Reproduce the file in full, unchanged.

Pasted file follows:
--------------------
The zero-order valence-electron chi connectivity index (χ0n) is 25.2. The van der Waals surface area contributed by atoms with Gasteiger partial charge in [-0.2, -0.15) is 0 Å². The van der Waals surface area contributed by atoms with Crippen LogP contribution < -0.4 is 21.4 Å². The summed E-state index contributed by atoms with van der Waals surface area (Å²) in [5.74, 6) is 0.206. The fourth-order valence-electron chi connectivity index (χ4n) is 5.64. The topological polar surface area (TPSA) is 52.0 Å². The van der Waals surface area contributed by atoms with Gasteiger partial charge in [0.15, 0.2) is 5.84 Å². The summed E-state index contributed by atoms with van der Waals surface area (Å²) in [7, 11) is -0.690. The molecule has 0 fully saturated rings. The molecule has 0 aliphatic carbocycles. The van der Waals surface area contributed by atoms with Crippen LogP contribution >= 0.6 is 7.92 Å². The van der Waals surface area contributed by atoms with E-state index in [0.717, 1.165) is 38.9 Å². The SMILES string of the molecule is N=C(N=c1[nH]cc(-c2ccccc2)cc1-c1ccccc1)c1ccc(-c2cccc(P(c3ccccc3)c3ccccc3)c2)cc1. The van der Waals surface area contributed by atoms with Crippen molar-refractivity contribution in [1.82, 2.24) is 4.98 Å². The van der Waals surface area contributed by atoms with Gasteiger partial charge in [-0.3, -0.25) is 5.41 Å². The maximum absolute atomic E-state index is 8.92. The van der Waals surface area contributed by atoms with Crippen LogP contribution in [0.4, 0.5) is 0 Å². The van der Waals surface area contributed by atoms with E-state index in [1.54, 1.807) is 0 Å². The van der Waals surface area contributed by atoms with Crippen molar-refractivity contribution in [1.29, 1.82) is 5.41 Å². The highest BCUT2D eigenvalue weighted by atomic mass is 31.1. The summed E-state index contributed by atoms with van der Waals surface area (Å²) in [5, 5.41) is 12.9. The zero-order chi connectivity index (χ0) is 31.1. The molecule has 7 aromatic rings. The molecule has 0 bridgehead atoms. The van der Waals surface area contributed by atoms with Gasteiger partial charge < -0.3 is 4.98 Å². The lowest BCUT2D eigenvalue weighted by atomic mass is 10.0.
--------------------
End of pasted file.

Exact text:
The zero-order valence-electron chi connectivity index (χ0n) is 25.2. The van der Waals surface area contributed by atoms with Gasteiger partial charge in [-0.2, -0.15) is 0 Å². The van der Waals surface area contributed by atoms with Crippen LogP contribution < -0.4 is 21.4 Å². The summed E-state index contributed by atoms with van der Waals surface area (Å²) in [5.74, 6) is 0.206. The fourth-order valence-electron chi connectivity index (χ4n) is 5.64. The topological polar surface area (TPSA) is 52.0 Å². The van der Waals surface area contributed by atoms with Gasteiger partial charge in [0.15, 0.2) is 5.84 Å². The summed E-state index contributed by atoms with van der Waals surface area (Å²) in [7, 11) is -0.690. The molecule has 0 fully saturated rings. The molecule has 0 aliphatic carbocycles. The van der Waals surface area contributed by atoms with Crippen LogP contribution >= 0.6 is 7.92 Å². The van der Waals surface area contributed by atoms with E-state index in [0.717, 1.165) is 38.9 Å². The SMILES string of the molecule is N=C(N=c1[nH]cc(-c2ccccc2)cc1-c1ccccc1)c1ccc(-c2cccc(P(c3ccccc3)c3ccccc3)c2)cc1. The van der Waals surface area contributed by atoms with Crippen molar-refractivity contribution in [1.82, 2.24) is 4.98 Å². The van der Waals surface area contributed by atoms with Gasteiger partial charge in [-0.3, -0.25) is 5.41 Å². The maximum absolute atomic E-state index is 8.92. The van der Waals surface area contributed by atoms with Crippen LogP contribution in [0.4, 0.5) is 0 Å². The van der Waals surface area contributed by atoms with E-state index in [1.54, 1.807) is 0 Å². The van der Waals surface area contributed by atoms with Crippen molar-refractivity contribution in [1.29, 1.82) is 5.41 Å². The highest BCUT2D eigenvalue weighted by atomic mass is 31.1. The summed E-state index contributed by atoms with van der Waals surface area (Å²) in [5, 5.41) is 12.9. The zero-order chi connectivity index (χ0) is 31.1. The molecule has 7 aromatic rings. The molecule has 0 bridgehead atoms. The van der Waals surface area contributed by atoms with Gasteiger partial charge < -0.3 is 4.98 Å². The lowest BCUT2D eigenvalue weighted by atomic mass is 10.0.